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Title

Krishna and the gopis


Artists

Unknown Artist


About

Women have for centuries decorated the inner and outer walls of their houses to mark auspicious occasions, rituals and festivals. Rooms typically decorated include the room for the family goddess or deity, the 'honeymoon' room for newly married couples and the verandah outside the honeymoon room.

In 1967 a relief project to alleviate the effects of drought and famine in India's northwest had village artists reproduce traditional wall and floor paintings on paper for sale. The enthusiastic response to the market launched the style that has come to be known as Madhubani paintings. This painting depicts gods and goddesses surrounded by symbols of prosperity and fertility such as an elephant, fish, parrot, turtle, peacock, bamboo, lotus, flowers and creepers.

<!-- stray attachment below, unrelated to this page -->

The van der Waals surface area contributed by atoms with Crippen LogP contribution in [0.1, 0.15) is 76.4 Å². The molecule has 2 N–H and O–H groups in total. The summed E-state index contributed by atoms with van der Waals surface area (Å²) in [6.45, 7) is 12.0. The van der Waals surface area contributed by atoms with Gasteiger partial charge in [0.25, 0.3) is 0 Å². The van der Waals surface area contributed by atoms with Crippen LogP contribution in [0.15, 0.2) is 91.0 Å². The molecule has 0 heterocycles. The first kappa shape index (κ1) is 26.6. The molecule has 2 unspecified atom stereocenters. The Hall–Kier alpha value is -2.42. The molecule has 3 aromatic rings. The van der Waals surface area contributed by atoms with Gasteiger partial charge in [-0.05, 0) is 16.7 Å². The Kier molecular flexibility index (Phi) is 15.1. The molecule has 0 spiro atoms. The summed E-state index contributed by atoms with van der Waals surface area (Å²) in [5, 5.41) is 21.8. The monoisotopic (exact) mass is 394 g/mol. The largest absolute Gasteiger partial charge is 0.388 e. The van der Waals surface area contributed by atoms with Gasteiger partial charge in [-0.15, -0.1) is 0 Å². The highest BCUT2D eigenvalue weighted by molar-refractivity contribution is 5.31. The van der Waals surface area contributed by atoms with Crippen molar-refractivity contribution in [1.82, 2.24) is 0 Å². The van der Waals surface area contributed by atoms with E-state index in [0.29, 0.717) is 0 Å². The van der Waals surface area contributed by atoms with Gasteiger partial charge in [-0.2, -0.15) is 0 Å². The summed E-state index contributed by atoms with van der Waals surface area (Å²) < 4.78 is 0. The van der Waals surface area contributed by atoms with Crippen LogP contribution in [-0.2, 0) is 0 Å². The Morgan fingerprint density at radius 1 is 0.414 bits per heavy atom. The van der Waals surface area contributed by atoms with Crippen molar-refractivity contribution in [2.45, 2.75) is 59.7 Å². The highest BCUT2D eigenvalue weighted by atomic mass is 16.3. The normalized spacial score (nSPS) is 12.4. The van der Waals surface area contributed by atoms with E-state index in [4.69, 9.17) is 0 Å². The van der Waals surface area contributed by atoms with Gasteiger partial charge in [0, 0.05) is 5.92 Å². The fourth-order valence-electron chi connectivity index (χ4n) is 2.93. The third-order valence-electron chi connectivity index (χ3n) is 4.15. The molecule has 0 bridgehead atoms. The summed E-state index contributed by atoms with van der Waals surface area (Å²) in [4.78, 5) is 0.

Asian Art Department, AGNSW, April 1999


Details


Place where the work was made

Madhubani Bihar India


Date

circa 1980s


Media category

Drawing


Materials used

pen and ink on paper


Dimensions

54.4 x 75.0 cm sight; 73.7 x 93.0 x 1.7 cm frame


Signature & date

Not signed. Not dated.


Credit

Gift of Claudia Hyles 1999


Location

Not on display


Accession number

80.1999



Shown in 1 exhibition

Exhibition history